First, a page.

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Research shows remdesivir treatment for COVID-19 has little impact on survival, increases hospital stay

Date: Monday, July 19, 2021
Michael Ohl, portrait
Michael Ohl, MD, MSPH

A new study finds that remdesivir, the first new medicine approved for treatment of COVID-19, is not associated with improved survival, but is associated with longer hospital stays for patients.

The research, led by Michael Ohl, MD, MSPH, associate professor of internal medicine in the University of Iowa Carver College of Medicine, raises concerns that remdesivir treatment may have increased utilization of hospital beds when they were scarce during the COVID-19 pandemic—without clear improvements in survival.

“Examination of time to remdesivir completion and discharge suggests that clinicians may have been keeping people in hospital to complete five- and 10-day remdesivir courses, contributing to longer length of stay,” Ohl says.

The results of the study contradict previous clinical trials of remdesivir, which suggested the treatment would shorten time to clinical recovery for people hospitalized with the virus, allowing for faster discharge of patients from hospitals and more open beds to treat people during the pandemic.

However, there was little information during initial clinical trials about the impact of remdesivir treatment on survival and length of hospital stay for COVID-19 in a “real-world” care setting, says Ohl, who also is a physician with the Iowa City Veterans Affairs (VA) Health Care System, Iowa City. His research used recent national data from the Veteran Health Administration to examine these factors among veterans with COVID-19.

The observational study tracked outcomes for 2,344 hospitalized adults with COVID-19 in 123 VA hospitals—1172 remdesivir recipients and 1172 matched controls who did not receive remdesivir.  The analysis showed that remdesivir therapy was not associated with improved 30-day survival, but was associated with a 3-day increase in median time to hospital discharge—a significant difference.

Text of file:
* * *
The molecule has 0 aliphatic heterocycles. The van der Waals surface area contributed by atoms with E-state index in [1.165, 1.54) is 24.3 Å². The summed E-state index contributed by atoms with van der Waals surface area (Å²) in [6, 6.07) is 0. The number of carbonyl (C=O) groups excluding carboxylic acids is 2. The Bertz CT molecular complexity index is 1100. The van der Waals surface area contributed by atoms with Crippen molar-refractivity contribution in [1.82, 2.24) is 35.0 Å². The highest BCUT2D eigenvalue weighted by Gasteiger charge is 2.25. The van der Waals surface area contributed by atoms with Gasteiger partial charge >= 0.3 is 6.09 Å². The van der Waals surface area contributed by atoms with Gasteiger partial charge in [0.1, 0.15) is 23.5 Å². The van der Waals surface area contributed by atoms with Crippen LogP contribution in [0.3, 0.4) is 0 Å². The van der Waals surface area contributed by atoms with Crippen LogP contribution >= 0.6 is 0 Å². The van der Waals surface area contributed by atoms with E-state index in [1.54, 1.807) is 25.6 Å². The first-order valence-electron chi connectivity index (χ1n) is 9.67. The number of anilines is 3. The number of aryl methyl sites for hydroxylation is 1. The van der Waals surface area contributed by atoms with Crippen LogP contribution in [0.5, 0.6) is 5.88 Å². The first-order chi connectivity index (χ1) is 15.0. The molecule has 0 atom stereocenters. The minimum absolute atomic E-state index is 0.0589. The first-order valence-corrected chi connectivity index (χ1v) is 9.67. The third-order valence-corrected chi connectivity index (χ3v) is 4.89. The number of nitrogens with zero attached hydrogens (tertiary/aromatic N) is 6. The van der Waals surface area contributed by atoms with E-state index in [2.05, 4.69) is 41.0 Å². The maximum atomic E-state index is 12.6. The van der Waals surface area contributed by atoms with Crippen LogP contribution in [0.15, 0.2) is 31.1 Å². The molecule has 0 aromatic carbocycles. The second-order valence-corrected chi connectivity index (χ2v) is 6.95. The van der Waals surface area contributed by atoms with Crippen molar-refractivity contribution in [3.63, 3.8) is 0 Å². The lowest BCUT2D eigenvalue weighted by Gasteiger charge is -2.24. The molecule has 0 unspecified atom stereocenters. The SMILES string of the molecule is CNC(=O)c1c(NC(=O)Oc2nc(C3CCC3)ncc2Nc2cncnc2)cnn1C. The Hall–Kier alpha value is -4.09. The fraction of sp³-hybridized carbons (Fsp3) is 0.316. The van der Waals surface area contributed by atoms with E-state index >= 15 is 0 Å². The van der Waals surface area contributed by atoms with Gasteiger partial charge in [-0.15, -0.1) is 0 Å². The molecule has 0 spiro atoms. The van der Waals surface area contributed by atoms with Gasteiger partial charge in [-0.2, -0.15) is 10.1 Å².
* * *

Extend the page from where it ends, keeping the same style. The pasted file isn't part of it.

Ohl’s findings were recently published in a paper in Jama Network Open, titled “Association of Remdesivir Treatment with Survival and Length of Hospital Stay Among US Veterans Hospitalized with COVID-19.”

Remdesivir is still widely used for COVID-19 at hospitals nationwide, including at UI Hospitals and Clinics. However, Ohl notes that since the initial approval of remdesivir in 2020, UI Health Care physicians have been very careful to assure that patients with COVID-19 are not kept in the hospital solely to complete treatment if they are otherwise stable for discharge.

“So, the length of stay issue we saw in the paper is probably not significant at UI Hospitals and Clinics,” Ohl says. “That said, I think the practice of keeping patients in hospital to complete remdesivir courses may still be an issue at other hospitals around the country.”

The study had some limitations, including the fact that the 1172 remdesivir recipients included in the study were the patients who could be matched to controls who did not receive remdesivir. These 1172 patients represented only about half of the total 2374 VA patients who received remdesivir, and they had a lower propensity for remdesivir treatment and less severe illness compared with remdesivir recipients who were not able to be matched to control patients. The  researchers note this means the results may not be generalizable to all patients who receive remdesivir.

This study was supported by a grant from the Department of Veterans Affairs, Veterans Health Administration, Health Services Research and Development Service. In addition to researchers with UI Health Care and the Iowa City Veterans Affairs Health Care System, the team also included researchers at the University of Massachusetts Lowell and the University of Washington in Seattle.

In addition to Ohl, the research team included Donald Miller; Brian Lund; Takaaki Kobayashi; Kelly Richardson Miell; Brice Beck; Bruce Alexander; Kristina Crother; and Mary S. Vaughan Sarrazin.